If all agree that Chief Justice Mogoeng Mogoeng has effectively ended his term five months early after revindicating his right to speak freely where others may have felt inhibited, the jury is divided on the significance of the step.
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Mogoeng’s decision to take long leave from the beginning of the month comes as the Judicial Service Commission (JSC) is set to deal with two controversies — one involving him personally — that are unlikely to be resolved by the time his term officially ends on 11 October.
On 4 June, the commission will deliberate on the finding of gross misconduct against Western Cape Judge President John Hlophe, which stems from a complaint filed in 2008, a year before Mogoeng became chief justice.
Justice Sisi Khampepe, who is acting head of the judiciary in Mogoeng’s absence, will now chair the commission when it hears representations from Hlophe and decide whether to endorse the Judicial Conduct Tribunal recommendation that he be impeached.
One week later the JSC will meet again to consider written representations by Mogoeng, as well as the complainants, in his appeal to a ruling by the Judicial Conduct Committee (JCC) that he apologise for venturing into political terrain by questioning South Africa’s policy towards Israel.
The chief justice had until last week to file his arguments. He is disputing a finding that he flouted five articles of the Judicial Code of Conduct and has refused an instruction to read a scripted apology, which included a retraction of his earlier insistence that he would not recant “even if 50-million people were to march every day for 10 years for me to do so”.
Mogoeng confounded the prospect of apologising for his June 2020 pro-Israel remarks with renouncing his Christian faith, saying: “I will not apologise for believing in my God.”
Alison Tilley, the coordinator of Judges Matter, said it was plain that he chafed at the strictures of his role in terms of speaking his mind. “He has apparently been very uncomfortable with the constraints around a sitting judge speaking publicly on controversial issues.”
Earlier this year Mogoeng drew fire for suggesting prayer was the answer to the Covid-19 pandemic and vaccines were from the devil, prompting another complaint. It echoed a statement in the early days of the pandemic where Mogoeng’s focus was on prayer, not the practicalities of reorganising the courts.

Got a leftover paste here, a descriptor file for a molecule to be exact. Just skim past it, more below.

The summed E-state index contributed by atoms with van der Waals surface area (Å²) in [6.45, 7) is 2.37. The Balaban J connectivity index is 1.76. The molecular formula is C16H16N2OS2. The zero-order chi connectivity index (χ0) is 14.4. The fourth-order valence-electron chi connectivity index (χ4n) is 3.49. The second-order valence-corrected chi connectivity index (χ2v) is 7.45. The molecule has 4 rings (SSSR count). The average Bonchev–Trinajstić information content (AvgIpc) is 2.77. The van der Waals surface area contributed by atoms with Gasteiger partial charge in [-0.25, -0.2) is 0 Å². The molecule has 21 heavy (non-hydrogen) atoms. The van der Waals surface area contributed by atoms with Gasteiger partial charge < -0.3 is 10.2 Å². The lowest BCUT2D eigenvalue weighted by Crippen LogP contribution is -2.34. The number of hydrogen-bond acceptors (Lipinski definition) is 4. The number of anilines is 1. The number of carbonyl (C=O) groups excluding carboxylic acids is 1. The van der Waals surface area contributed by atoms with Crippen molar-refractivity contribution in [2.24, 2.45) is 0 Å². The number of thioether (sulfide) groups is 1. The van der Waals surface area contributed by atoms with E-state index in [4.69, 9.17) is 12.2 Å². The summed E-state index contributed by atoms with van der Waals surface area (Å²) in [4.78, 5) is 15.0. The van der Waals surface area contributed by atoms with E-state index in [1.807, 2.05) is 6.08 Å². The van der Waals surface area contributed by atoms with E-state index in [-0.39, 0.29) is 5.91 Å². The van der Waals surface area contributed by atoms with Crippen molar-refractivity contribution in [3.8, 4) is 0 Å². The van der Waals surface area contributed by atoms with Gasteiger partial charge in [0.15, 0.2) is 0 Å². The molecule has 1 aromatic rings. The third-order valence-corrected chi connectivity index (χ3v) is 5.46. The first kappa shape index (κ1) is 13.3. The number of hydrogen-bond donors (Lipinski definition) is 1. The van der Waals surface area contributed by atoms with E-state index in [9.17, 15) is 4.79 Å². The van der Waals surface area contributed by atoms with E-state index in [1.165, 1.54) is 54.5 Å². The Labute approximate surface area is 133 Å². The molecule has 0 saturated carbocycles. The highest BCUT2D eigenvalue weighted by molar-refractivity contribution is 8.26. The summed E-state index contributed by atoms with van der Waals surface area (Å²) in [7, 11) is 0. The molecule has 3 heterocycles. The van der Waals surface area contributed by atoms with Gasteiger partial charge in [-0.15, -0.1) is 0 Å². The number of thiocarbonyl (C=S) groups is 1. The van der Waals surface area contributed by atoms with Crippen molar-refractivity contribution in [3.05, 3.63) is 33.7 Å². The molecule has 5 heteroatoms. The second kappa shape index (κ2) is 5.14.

In defending himself before the JCC, Mogoeng invoked the right to express himself as a private citizen when he was not in court. But the JCC disagreed, saying: “He cannot cease to be chief justice and be like any other citizen for as long as he is in office. That is a comfort he left behind when he accepted the office which he now holds.”
Retired public law professor Hugh Corder said there was nothing sinister about Mogoeng taking accumulated leave that he would otherwise forfeit, but given the three times he strayed into controversy in the past year, his effective early departure seemed “sensible and beneficial”.
“He would have to recuse himself when the JSC sits on 11 June, so in that sense it is a good thing,” he told the M&G.
Corder raised Mogoeng’s remarks on vaccines but also his more recent chairing of JSC interviews to fill vacancies at the Constitutional Court, where the chief justice recalled an encounter five years ago in which cabinet Minister Pravin Gordhan asked him how Judge Dhayanithi Pillay, currently acting at the apex court, had fared.
Pillay was perhaps not considered a favourite for the nomination she missed, but the tone of Mogoeng’s remarks, and the fact that they followed a scathing attack on her and the minister by Economic Freedom Fighters leader Julius Malema did not sit well with Gordhan or legal commentators.
“A judge, and in particular the head of the judiciary, has to be brutally careful about entering into public controversy,” Corder said.